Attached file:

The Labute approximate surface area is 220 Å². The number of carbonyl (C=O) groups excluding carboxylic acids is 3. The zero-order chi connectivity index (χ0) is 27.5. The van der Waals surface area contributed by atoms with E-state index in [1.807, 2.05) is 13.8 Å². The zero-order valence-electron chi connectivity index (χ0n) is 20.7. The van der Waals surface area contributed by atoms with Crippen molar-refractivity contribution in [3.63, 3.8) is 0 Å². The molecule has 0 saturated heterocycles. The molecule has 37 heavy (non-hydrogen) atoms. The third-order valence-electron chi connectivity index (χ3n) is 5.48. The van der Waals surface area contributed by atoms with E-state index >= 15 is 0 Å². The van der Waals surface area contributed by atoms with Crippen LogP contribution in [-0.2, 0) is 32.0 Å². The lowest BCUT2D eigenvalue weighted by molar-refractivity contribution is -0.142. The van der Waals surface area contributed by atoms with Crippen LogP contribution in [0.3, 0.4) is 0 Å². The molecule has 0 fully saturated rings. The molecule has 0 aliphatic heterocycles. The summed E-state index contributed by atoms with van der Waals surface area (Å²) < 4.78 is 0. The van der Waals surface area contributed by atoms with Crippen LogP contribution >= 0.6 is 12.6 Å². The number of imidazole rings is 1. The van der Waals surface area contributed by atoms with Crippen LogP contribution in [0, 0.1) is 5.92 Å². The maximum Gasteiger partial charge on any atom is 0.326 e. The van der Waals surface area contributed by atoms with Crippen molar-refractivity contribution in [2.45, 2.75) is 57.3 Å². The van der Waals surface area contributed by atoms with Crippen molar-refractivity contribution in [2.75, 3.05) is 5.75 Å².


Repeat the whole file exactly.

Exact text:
The Labute approximate surface area is 220 Å². The number of carbonyl (C=O) groups excluding carboxylic acids is 3. The zero-order chi connectivity index (χ0) is 27.5. The van der Waals surface area contributed by atoms with E-state index in [1.807, 2.05) is 13.8 Å². The zero-order valence-electron chi connectivity index (χ0n) is 20.7. The van der Waals surface area contributed by atoms with Crippen molar-refractivity contribution in [3.63, 3.8) is 0 Å². The molecule has 0 saturated heterocycles. The molecule has 37 heavy (non-hydrogen) atoms. The third-order valence-electron chi connectivity index (χ3n) is 5.48. The van der Waals surface area contributed by atoms with E-state index >= 15 is 0 Å². The van der Waals surface area contributed by atoms with Crippen LogP contribution in [-0.2, 0) is 32.0 Å². The lowest BCUT2D eigenvalue weighted by molar-refractivity contribution is -0.142. The van der Waals surface area contributed by atoms with Crippen LogP contribution in [0.3, 0.4) is 0 Å². The molecule has 0 fully saturated rings. The molecule has 0 aliphatic heterocycles. The summed E-state index contributed by atoms with van der Waals surface area (Å²) < 4.78 is 0. The van der Waals surface area contributed by atoms with Crippen LogP contribution >= 0.6 is 12.6 Å². The number of imidazole rings is 1. The van der Waals surface area contributed by atoms with Crippen LogP contribution in [0, 0.1) is 5.92 Å². The maximum Gasteiger partial charge on any atom is 0.326 e. The van der Waals surface area contributed by atoms with Crippen molar-refractivity contribution in [2.45, 2.75) is 57.3 Å². The van der Waals surface area contributed by atoms with Crippen molar-refractivity contribution in [2.75, 3.05) is 5.75 Å².